Even Brimham Rocks would’ve been somewhere that 14-year-old Hannah would’ve enjoyed. Found in Yorkshire, just north of Harrogate, it boasts views* over the Nidderdale Area of Natural Beauty. This truly proved to be an exciting place to visit – even if you don’t so much as sniff at any of the science-y stuff behind it.
*on a good day.
I’m not yet 25 and I have a National Trust membership. I’m not sure whether to be embarrassed about it or not…
Only joking. Me being the super cool person that I am kind of likes that I’m helping contribute towards the upkeep of some awesome places. But quite honestly, this wasn’t always the case. Only a few years ago, I didn’t think I’d ever see the day I’d actively pay out for one, haunted by my childhood of being dragged around stately homes and gardens. I now worry somewhat that I’m turning into my mother… (sorry mum).
At first glance you feel that there really must be some kind of trickery going on because, really, how on earth do these stones stand up by themselves? Weathered by long gone glaciers, strong winds and rain these towers stood tall and wild, warped into an odd stone jungle.
This place was unlike anything we’d come across before. Many of the rock towers seemed to defy gravity with top-heavy loads to bear. Formed of Millstone Grit, which is principally sand, grit and quartz, they’re pretty course and tough. Throughout the site, you can see examples of different layers in the rock where different sediments have been deposited over time, including examples of cross currents from ancient rivers.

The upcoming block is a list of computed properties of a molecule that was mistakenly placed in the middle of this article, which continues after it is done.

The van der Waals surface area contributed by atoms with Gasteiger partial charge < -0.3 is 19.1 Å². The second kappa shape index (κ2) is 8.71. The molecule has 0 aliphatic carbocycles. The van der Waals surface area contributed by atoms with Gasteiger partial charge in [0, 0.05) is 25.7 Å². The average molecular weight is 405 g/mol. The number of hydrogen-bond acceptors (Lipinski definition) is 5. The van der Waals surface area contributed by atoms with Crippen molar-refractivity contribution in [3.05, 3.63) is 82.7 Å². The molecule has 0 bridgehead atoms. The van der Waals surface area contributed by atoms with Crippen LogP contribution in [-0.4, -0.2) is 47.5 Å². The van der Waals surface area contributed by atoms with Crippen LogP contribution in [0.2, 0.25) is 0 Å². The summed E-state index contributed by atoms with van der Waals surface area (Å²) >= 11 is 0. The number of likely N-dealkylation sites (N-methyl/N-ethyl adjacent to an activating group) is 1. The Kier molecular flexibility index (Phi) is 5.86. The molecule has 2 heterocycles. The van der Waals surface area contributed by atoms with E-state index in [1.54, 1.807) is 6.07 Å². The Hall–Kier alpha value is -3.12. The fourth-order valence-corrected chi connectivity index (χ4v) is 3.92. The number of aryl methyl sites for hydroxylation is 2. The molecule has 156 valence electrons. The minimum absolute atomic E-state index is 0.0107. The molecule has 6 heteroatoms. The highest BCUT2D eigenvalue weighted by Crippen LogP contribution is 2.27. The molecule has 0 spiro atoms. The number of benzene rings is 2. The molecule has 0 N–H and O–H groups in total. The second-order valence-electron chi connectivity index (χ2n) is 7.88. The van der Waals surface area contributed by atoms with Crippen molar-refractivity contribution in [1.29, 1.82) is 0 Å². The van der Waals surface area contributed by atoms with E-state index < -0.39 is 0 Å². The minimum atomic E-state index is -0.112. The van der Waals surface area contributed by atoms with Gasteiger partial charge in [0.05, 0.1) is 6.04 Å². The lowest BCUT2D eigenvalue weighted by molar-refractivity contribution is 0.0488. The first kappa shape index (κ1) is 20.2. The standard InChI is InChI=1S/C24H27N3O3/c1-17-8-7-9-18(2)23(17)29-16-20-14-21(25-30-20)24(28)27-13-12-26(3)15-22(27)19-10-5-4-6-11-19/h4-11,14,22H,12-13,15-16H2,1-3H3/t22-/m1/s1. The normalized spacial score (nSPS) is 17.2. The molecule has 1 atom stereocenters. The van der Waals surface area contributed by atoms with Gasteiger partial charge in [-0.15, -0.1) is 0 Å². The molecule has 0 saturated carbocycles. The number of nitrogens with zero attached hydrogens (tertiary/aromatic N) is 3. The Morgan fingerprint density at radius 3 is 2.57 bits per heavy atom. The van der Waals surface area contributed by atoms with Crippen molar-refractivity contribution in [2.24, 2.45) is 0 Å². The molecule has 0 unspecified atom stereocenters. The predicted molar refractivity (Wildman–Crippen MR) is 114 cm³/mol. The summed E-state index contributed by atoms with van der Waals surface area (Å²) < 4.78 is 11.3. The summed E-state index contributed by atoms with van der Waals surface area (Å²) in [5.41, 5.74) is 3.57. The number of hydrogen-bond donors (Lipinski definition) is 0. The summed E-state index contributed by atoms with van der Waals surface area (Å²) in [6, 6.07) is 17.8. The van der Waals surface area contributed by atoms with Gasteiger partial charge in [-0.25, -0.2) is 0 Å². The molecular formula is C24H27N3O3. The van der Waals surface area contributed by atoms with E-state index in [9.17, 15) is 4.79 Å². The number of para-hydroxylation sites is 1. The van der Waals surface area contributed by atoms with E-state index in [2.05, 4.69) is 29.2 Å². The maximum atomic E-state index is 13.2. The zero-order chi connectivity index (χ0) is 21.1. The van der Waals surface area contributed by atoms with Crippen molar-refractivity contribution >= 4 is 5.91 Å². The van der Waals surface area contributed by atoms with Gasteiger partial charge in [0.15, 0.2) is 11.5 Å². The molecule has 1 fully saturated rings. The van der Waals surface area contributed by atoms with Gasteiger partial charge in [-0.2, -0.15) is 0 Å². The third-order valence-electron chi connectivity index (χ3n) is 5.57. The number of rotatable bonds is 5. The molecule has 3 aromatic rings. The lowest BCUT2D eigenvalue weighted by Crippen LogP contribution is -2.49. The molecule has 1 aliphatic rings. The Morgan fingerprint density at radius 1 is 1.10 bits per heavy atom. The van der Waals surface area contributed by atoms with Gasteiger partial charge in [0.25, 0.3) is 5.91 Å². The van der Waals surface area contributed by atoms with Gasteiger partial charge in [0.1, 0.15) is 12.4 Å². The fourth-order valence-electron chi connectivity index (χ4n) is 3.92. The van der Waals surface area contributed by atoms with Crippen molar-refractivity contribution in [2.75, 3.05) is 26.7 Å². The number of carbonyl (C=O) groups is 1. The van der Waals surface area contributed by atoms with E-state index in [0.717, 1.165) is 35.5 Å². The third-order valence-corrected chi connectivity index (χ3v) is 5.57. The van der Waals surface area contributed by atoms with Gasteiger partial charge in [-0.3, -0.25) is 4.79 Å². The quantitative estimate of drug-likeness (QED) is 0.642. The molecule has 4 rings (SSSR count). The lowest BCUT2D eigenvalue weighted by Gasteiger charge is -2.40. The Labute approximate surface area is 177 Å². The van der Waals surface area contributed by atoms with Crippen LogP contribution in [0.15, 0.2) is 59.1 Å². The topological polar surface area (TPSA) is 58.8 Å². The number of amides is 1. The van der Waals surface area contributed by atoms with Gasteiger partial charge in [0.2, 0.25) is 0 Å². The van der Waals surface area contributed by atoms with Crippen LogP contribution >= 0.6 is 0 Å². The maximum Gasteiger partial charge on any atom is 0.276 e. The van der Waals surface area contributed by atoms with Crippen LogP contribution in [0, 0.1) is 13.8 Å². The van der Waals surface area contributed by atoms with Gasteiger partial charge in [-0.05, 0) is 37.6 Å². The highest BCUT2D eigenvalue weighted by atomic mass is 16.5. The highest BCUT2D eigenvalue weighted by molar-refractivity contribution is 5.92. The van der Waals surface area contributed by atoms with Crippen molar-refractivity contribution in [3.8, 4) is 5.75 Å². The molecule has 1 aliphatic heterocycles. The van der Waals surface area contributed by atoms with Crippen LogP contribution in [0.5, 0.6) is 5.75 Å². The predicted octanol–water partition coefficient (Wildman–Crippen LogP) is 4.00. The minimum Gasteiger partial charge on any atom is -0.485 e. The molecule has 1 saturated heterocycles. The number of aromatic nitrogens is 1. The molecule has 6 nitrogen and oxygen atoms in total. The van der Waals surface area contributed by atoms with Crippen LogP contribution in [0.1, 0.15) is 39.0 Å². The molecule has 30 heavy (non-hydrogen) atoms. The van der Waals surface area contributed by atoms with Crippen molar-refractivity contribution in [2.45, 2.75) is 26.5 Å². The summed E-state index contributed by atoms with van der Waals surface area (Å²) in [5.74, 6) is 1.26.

When it comes to Britain’s geology, we’re talking millions of years for the deposition of these grit particles and the towers that make up Brimham Rocks. It would have taken millions of years for these rocks to build up but interestingly it has only been within the past 20,000 years that harsh elements have scoured them into these crazy shapes we see today.
The rock is rough under hand and foot, providing good grip even in the wet. Even now, at 24, I couldn’t resist climbing up onto the rock like an excitable child. There was so much fun to be had. Although there were few that you could climb to the top of safely there were a handful you could get on top of – the fun was more in the exploration of the site.
Despite being there on a grey February evening, there were hints at the panorama over the Nidderdale Valley (an AONB) we could have if we were to return on a fine day. Some day I certainly hope to because I want to experience the sun setting while on top of one of those big rocks – preferably with a large marshmallow topped hot chocolate in hand. There is also much more to see there. We only arrived at around 4.30PM and so our light was very limited and we couldn’t go and explore the walks that were on offer or go searching for some of the more crazy looking rocks.
How time changes the mind – not only the world around us. A 14-year-old Hannah would laugh loudly and scoff if told she’d one day love this kind of stuff. But you know what, if a National Trust membership helps preserve incredible places like this, I am more than willing to contribute. I hope you’ll think about it, too.